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Abbo of Fleury [St Abbo of Fleury] (945x50–1004), abbot of St Benoît-sur-Loire, was a French monk influential, by both his presence in England and his writings, in the monastic revival of the late tenth century. He was born in the region of Orléans...

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Abell, Adam (1475x80?–1537?), Franciscan friar and chronicler, was born in Salt Preston, Haddingtonshire, but the names and occupations of his parents are not recorded and details of his early life are scant. What little is known is derived largely from his chronicle, ...

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Abercromby, John (supp. fl. 1561), Benedictine monk, is recorded only in Thomas Dempster's Historia ecclesiastica, a lengthy compilation of short biographies which sometimes have a substratum of fact, but more often no factual basis whatever. Dempster's few lines on Abercromby are vague. He adds '...

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Abercromby, Robert (1536–1613), Jesuit, was born at Murthly, in the parish of Little Dunkeld, Perthshire, a kinsman of Richard Abercromby, last abbot of Inchcolm (d. 1549). He matriculated at St Mary's College at the University of St Andrews in 1551, and graduated in humanities from ...

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(Giovanni) Giacinto Achilli (b. c. 1803) by unknown engraver, pubd 1850 © National Portrait Gallery, London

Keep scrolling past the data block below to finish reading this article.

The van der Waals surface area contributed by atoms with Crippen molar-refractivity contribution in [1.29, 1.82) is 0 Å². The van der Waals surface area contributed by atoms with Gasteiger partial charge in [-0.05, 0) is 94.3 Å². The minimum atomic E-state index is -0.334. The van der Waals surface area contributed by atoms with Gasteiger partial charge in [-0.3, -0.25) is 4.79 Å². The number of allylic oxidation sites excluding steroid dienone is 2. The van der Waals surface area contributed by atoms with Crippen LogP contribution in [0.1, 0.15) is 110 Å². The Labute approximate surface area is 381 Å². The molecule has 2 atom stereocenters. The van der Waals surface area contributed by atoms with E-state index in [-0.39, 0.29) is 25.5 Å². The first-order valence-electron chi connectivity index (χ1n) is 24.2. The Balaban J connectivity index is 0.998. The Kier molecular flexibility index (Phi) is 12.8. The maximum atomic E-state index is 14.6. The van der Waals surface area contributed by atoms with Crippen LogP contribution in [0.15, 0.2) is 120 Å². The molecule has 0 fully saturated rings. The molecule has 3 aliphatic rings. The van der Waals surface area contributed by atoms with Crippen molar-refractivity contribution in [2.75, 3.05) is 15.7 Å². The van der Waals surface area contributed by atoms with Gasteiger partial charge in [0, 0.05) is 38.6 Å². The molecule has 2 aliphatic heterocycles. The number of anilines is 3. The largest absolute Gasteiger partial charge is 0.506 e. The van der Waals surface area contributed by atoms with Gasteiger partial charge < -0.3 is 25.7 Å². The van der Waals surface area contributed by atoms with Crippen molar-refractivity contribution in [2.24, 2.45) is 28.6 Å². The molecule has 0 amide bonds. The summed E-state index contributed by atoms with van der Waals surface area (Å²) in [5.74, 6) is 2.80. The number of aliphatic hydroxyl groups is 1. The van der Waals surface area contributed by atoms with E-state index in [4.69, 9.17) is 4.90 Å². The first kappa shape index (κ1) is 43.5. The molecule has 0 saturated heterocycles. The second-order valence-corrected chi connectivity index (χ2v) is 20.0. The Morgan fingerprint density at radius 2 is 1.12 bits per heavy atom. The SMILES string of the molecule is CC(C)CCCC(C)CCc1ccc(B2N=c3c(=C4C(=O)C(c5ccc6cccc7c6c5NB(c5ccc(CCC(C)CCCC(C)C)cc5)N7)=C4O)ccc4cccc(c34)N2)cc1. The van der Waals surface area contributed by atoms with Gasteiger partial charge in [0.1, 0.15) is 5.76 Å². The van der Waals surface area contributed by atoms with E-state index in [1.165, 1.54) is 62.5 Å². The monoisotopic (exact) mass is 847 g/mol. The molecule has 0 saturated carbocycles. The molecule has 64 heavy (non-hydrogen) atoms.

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Achilli, (Giovanni) Giacinto (b. c. 1803), Dominican priest, anti-Catholic polemicist, and seducer, was born in the village of Celleno, 18 miles from Viterbo, then in the Papal States. He joined the Dominican order in 1819, studied at the convent of the Minerva in ...

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Adam [Adam of Caithness] (d. 1222), abbot of Melrose and bishop of Caithness, is variously described as having been a foundling and as having originated in Cumberland. He was elected bishop on 5 August 1213 when he was abbot of Melrose, the third bishop to be appointed to ...

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Adams, James (1737–1802), Jesuit and philologist, was born on 3 November 1737 to William Adams and Anne or Sarah Spencer; he refers to Bury St Edmunds as his 'native town' (Euphonologia Linguae Anglicanae, 1794, 7). He was educated at the Jesuit college in ...

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Adomnán [St Adomnán] (627/8?–704), abbot of Iona and writer, who became known to history as the ninth abbot of Iona and the outstanding Irish churchman of his day, was born of the royal line of Cenél Conaill, a dynasty which formed part of the over-kingdom of the northern ...

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Æbbe [St Æbbe, Ebba] (d. 683?), abbess of Coldingham, was the daughter of Acha, queen of Northumbria, and uterine sister of kings Oswald and Oswiu. According to late and unverifiable traditions preserved mainly in a life ascribed to the twelfth-century hagiographer Reginald of Durham...